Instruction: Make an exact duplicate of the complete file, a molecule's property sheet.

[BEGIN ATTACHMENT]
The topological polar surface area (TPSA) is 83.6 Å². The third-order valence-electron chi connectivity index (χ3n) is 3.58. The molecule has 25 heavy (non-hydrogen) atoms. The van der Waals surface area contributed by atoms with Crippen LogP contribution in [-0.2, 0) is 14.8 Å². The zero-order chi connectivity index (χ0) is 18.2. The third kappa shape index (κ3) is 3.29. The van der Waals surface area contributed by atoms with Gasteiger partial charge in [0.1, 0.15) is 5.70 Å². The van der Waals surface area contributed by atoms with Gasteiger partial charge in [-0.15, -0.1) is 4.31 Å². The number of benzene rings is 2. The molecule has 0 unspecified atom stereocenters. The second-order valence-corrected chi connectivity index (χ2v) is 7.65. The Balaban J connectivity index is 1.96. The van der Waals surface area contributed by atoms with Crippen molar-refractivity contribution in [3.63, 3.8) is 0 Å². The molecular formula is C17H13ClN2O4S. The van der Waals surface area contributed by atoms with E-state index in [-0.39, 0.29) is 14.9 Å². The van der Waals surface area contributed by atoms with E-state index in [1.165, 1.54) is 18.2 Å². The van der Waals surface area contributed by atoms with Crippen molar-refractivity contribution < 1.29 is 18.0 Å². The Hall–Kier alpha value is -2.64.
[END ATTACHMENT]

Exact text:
The topological polar surface area (TPSA) is 83.6 Å². The third-order valence-electron chi connectivity index (χ3n) is 3.58. The molecule has 25 heavy (non-hydrogen) atoms. The van der Waals surface area contributed by atoms with Crippen LogP contribution in [-0.2, 0) is 14.8 Å². The zero-order chi connectivity index (χ0) is 18.2. The third kappa shape index (κ3) is 3.29. The van der Waals surface area contributed by atoms with Gasteiger partial charge in [0.1, 0.15) is 5.70 Å². The van der Waals surface area contributed by atoms with Gasteiger partial charge in [-0.15, -0.1) is 4.31 Å². The number of benzene rings is 2. The molecule has 0 unspecified atom stereocenters. The second-order valence-corrected chi connectivity index (χ2v) is 7.65. The Balaban J connectivity index is 1.96. The van der Waals surface area contributed by atoms with Crippen molar-refractivity contribution in [3.63, 3.8) is 0 Å². The molecular formula is C17H13ClN2O4S. The van der Waals surface area contributed by atoms with E-state index in [-0.39, 0.29) is 14.9 Å². The van der Waals surface area contributed by atoms with E-state index in [1.165, 1.54) is 18.2 Å². The van der Waals surface area contributed by atoms with Crippen molar-refractivity contribution < 1.29 is 18.0 Å². The Hall–Kier alpha value is -2.64.